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Civil rights advocates push for equality at Rights and Freedoms March in Vancouver

Photo of march by Jenny Uechi

On a sunny Saturday morning in False Creek, the famed Tuskegee Airmen, wearing bright red jackets mingled with Chinese Canadian veterans in navy blue. They joined locals who had gathered for the second annual Rights and Freedoms March in Vancouver.


Richard Tolliver of the Tuskegee Airmen, centre. Photo by Jenny Uechi

Inspired by the civil rights movement in the U.S., the march is held to celebrate the anniversary of Canada's Charter of Rights and Freedoms. While Canada ranks as the second best country in the world for quality of life, issues like the suicide crisis on Ontario's Attawapiskat reserve and human trafficking are a grim reminder that not everyone has equal rights in Canada today. 

"A lot of people don't know really the history here...particularly recent immigrants," said George Eng, wearing a badge for the Pacific Unit 280. Formed in 1947, Pacific Unit 280 is comprised of Chinese veterans who returned from World War II, only to be rejected from joining the Royal Canadian Legion. 

"When World War II started, Chinese Canadians were not considered citizens. And yet, a lot of Chinese — 500 to 600 — volunteered to go fight for Canada. That's a history that can't be forgotten, because it's had a huge impact."

Eng explained that the war veterans, even upon return, then had to fight for their voting rights. For him, the Rights and Freedoms March is a way to commemorate the progress that has been made since then, but also to remember the deep inequality etched in Canada's laws less than 100 years ago.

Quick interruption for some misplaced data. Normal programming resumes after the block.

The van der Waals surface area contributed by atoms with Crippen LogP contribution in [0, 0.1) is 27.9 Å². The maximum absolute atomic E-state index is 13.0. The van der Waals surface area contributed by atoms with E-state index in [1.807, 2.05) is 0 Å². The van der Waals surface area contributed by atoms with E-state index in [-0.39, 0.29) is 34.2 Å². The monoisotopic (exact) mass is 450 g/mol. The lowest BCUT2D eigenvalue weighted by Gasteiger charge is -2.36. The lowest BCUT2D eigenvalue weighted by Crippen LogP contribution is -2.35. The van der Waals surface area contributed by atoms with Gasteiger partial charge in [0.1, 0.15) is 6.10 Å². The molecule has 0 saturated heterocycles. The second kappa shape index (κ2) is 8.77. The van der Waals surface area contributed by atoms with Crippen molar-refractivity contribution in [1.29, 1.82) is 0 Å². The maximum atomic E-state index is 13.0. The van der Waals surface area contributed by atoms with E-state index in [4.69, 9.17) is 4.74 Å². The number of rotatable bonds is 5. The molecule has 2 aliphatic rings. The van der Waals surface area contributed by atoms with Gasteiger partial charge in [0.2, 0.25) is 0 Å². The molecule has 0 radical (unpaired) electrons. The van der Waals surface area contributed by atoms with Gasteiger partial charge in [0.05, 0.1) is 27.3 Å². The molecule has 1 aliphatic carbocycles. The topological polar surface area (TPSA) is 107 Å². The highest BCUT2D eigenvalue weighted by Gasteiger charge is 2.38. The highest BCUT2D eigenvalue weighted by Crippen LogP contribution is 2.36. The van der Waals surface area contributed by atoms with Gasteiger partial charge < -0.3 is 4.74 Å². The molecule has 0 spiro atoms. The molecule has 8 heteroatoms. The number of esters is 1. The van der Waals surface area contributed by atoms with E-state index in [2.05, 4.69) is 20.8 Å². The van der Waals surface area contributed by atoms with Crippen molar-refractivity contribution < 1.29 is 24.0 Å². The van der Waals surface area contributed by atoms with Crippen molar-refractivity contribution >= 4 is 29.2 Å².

George Eng. Photo by Jenny Uechi

Members of the Tuskegee Airmen, who had come to Canada for the march, had overcome near-impossible odds and systemic discrimination in the struggle for equal rights. 

The original Tuskegee Airmen were African-American pilots, navigators and crew, who made history during World War II by disproving a popular belief (backed by official reports) that black people were unfit for flying an airplane. The Airmen took on dangerous missions such as escorting bombers and protecting them from enemy fire. They were praised by the Allies for their role, even as they faced extraordinary prejudice after fighting for their country. 

1945 photo of Tuskegee Airmen from Wikimedia Commons

"It's very important to remember this, because even in years prior, with the problems and issues we had — there's still a current of that today," said Michael Webb of the Tuskegee Airmen. "We have to eradicate all of that. Every man and woman should be equal."

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